Preached in City Pulpits
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Preached in City Pulpits

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Excerpts from outstanding sermons preached over the weekend follow:

Rabbi Louis I. Newman, Temple Rodeph Sholom, 7 West 83rd street: Any endeavor to capitalize the Jewish issue either on behalf of or against a candidate deserves to be discouraged to the utmost. As election time draws near, the issue upon which the voters should decide should be entirely divorced from racial or religious considerations. If a candidate enters the list with a view to capture a disgruntled racial minority, he is injecting an utterly irrelevant issue into the scene, and he should be discredited by everyone concerned.


James Waterman Wise, Free Synagogue, Carnegie Hall: The prophetic significance of Soviet Russia is nowhere more strikingly indicated than in the supremacy accorded reason and intelligence in directing every department of life. As engineers and technicians apply the laws of logic and causality to projects which come within their field, so in Russia today one witnesses the determination to apply these laws to economic and social relations. Inherited customs, popular prejudices, immemorial habits are scrutinized and judged with all the detachment of the laboratory worker. This does not imply that all that is old and time-honored is for that reason outmoded and scrapped. But what sanctions exist are sane and rational. Whether it be in the organization of a prison system from which the motive of society’s revenge has been eliminated, or in the giving of information and advice on birth control and infant care, or in the organization of a new type of collective life either in an industrial center or in a rural district, critical intelligence reigns.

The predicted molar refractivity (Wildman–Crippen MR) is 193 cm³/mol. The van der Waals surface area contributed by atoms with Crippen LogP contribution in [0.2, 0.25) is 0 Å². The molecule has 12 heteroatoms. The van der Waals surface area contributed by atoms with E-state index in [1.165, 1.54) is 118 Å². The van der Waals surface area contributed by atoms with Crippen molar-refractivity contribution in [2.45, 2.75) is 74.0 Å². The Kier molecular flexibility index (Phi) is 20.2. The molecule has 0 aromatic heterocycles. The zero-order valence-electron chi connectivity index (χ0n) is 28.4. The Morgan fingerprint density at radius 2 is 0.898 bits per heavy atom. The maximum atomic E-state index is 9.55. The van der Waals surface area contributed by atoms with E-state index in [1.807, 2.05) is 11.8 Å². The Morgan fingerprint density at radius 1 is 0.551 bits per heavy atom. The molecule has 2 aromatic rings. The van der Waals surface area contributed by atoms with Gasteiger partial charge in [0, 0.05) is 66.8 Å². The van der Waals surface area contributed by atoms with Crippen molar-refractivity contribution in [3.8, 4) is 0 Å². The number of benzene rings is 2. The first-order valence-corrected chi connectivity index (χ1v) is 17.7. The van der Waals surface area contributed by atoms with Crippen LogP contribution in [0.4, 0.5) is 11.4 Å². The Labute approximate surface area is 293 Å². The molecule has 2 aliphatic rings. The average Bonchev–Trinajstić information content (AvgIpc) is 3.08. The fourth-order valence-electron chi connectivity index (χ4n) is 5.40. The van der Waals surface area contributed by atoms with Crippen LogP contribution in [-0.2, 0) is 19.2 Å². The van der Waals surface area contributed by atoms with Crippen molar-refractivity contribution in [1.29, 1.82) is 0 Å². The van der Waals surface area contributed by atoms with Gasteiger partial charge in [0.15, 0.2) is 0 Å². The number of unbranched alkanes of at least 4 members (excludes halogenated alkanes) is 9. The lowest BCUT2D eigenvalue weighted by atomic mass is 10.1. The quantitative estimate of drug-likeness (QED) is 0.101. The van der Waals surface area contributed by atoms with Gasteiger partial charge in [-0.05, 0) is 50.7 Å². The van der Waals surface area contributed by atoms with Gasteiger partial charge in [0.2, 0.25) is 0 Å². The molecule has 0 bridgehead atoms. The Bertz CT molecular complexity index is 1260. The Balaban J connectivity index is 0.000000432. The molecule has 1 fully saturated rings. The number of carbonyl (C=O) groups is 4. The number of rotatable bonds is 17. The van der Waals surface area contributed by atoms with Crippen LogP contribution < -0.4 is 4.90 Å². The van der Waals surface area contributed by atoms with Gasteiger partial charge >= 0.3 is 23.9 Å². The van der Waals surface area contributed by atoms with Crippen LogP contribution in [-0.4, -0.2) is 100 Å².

Rabbi William Margolis, Temple Ohab Zedek, 118 West 95th street: I would fain see America daring and undiplomatic enough to be, at last, a true democracy, throwing wide open her gates to the seekers after the American ideal of equality. If Roosevelt can hope to be the successful creator of a New Deal for the economically depressed, let him thus proclaim a fair deal to the racially oppressed. Roosevelt, America’s man of the hour, must at last respond to the inescapable call of justice, to re-proclaim freedom for those whom Hitler would enslave, by setting for the world’s ruler a courageous example that will hurl back into the throats of despots their unworthy challenge to the Jew’s right to live.


Rabbi Jacob Bosniak, Ocean Parkway Jewish Center, 550 Ocean Parkway, Brooklyn: People are accustomed to think of the minister in terms of his fulfillment of this rule. He is usually judged by the principle whether he practices what he preaches. The fact is, however, that the Jew is guilty of not practicing what he preaches, at home, in the street, in politics and in social life, even more than in the pulpit.


Rabbi Joseph Zeitlin, Temple Ansche Chesed, West End avenue at 100th street: The people of Sodom were notorious for their selfishness. The philosophy of the day was, “Every man for himself.” And because of this, destruction was inevitable. No society can exist when man is concerned only about his own person and is totally apathetic towards the welfare of his fellow beings. The recent message of President Roosevelt is most pertinent when he invites the cooperation of man with his neighbor. Recovery in an economic and a spiritual sense will come when we will realize that all of us are members of a great family which is built upon the philosophy of brotherhood. That is the method for progress and happiness.

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